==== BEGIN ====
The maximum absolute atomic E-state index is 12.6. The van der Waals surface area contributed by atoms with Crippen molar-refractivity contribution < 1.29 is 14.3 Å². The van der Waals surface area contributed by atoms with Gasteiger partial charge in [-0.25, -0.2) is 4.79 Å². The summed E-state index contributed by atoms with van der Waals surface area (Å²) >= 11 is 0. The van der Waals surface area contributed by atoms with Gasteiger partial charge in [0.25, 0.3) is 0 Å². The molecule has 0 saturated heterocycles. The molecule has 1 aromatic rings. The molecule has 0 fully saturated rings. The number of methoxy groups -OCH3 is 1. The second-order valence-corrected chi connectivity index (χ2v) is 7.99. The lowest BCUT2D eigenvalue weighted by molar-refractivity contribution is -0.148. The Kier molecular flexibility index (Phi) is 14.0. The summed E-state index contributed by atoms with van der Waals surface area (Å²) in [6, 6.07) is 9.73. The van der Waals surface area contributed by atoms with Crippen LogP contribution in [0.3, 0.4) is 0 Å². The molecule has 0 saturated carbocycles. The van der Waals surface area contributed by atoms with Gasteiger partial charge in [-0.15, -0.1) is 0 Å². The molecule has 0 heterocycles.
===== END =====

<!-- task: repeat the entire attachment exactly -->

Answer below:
The maximum absolute atomic E-state index is 12.6. The van der Waals surface area contributed by atoms with Crippen molar-refractivity contribution < 1.29 is 14.3 Å². The van der Waals surface area contributed by atoms with Gasteiger partial charge in [-0.25, -0.2) is 4.79 Å². The summed E-state index contributed by atoms with van der Waals surface area (Å²) >= 11 is 0. The van der Waals surface area contributed by atoms with Gasteiger partial charge in [0.25, 0.3) is 0 Å². The molecule has 0 saturated heterocycles. The molecule has 1 aromatic rings. The molecule has 0 fully saturated rings. The number of methoxy groups -OCH3 is 1. The second-order valence-corrected chi connectivity index (χ2v) is 7.99. The lowest BCUT2D eigenvalue weighted by molar-refractivity contribution is -0.148. The Kier molecular flexibility index (Phi) is 14.0. The summed E-state index contributed by atoms with van der Waals surface area (Å²) in [6, 6.07) is 9.73. The van der Waals surface area contributed by atoms with Crippen LogP contribution in [0.3, 0.4) is 0 Å². The molecule has 0 saturated carbocycles. The van der Waals surface area contributed by atoms with Gasteiger partial charge in [-0.15, -0.1) is 0 Å². The molecule has 0 heterocycles.